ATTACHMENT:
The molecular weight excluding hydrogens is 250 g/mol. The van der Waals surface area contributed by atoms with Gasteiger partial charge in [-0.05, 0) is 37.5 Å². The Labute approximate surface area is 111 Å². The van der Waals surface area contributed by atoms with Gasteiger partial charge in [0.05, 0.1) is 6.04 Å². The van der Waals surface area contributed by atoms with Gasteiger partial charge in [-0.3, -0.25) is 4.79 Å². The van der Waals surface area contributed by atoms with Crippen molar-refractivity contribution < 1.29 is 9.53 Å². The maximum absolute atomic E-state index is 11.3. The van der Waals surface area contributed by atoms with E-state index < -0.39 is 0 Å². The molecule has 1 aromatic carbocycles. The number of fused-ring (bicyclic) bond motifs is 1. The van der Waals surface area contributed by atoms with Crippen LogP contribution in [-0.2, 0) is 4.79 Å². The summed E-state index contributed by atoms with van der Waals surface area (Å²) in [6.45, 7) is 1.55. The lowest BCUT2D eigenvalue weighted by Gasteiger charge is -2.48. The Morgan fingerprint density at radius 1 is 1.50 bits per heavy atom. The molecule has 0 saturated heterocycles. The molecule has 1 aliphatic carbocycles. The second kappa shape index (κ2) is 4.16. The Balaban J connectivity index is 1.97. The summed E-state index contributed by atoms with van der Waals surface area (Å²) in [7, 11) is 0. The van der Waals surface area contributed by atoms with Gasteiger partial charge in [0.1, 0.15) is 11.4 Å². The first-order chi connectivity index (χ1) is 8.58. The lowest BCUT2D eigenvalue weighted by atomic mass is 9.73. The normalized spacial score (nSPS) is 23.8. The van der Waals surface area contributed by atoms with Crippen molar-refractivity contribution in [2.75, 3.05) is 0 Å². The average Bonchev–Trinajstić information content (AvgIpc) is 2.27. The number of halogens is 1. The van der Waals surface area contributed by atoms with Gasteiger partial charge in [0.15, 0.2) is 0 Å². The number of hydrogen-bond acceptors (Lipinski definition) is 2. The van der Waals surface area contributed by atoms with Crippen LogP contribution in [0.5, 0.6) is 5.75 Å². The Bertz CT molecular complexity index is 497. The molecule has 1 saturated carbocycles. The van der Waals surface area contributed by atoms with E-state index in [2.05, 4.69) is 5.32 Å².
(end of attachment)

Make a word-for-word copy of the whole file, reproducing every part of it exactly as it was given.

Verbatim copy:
The molecular weight excluding hydrogens is 250 g/mol. The van der Waals surface area contributed by atoms with Gasteiger partial charge in [-0.05, 0) is 37.5 Å². The Labute approximate surface area is 111 Å². The van der Waals surface area contributed by atoms with Gasteiger partial charge in [0.05, 0.1) is 6.04 Å². The van der Waals surface area contributed by atoms with Gasteiger partial charge in [-0.3, -0.25) is 4.79 Å². The van der Waals surface area contributed by atoms with Crippen molar-refractivity contribution < 1.29 is 9.53 Å². The maximum absolute atomic E-state index is 11.3. The van der Waals surface area contributed by atoms with E-state index < -0.39 is 0 Å². The molecule has 1 aromatic carbocycles. The number of fused-ring (bicyclic) bond motifs is 1. The van der Waals surface area contributed by atoms with Crippen LogP contribution in [-0.2, 0) is 4.79 Å². The summed E-state index contributed by atoms with van der Waals surface area (Å²) in [6.45, 7) is 1.55. The lowest BCUT2D eigenvalue weighted by Gasteiger charge is -2.48. The Morgan fingerprint density at radius 1 is 1.50 bits per heavy atom. The molecule has 0 saturated heterocycles. The molecule has 1 aliphatic carbocycles. The second kappa shape index (κ2) is 4.16. The Balaban J connectivity index is 1.97. The summed E-state index contributed by atoms with van der Waals surface area (Å²) in [7, 11) is 0. The van der Waals surface area contributed by atoms with Gasteiger partial charge in [0.1, 0.15) is 11.4 Å². The first-order chi connectivity index (χ1) is 8.58. The lowest BCUT2D eigenvalue weighted by atomic mass is 9.73. The normalized spacial score (nSPS) is 23.8. The van der Waals surface area contributed by atoms with Crippen molar-refractivity contribution in [2.75, 3.05) is 0 Å². The average Bonchev–Trinajstić information content (AvgIpc) is 2.27. The number of halogens is 1. The van der Waals surface area contributed by atoms with Gasteiger partial charge in [0.15, 0.2) is 0 Å². The number of hydrogen-bond acceptors (Lipinski definition) is 2. The van der Waals surface area contributed by atoms with Crippen LogP contribution in [0.5, 0.6) is 5.75 Å². The Bertz CT molecular complexity index is 497. The molecule has 1 saturated carbocycles. The van der Waals surface area contributed by atoms with E-state index in [2.05, 4.69) is 5.32 Å².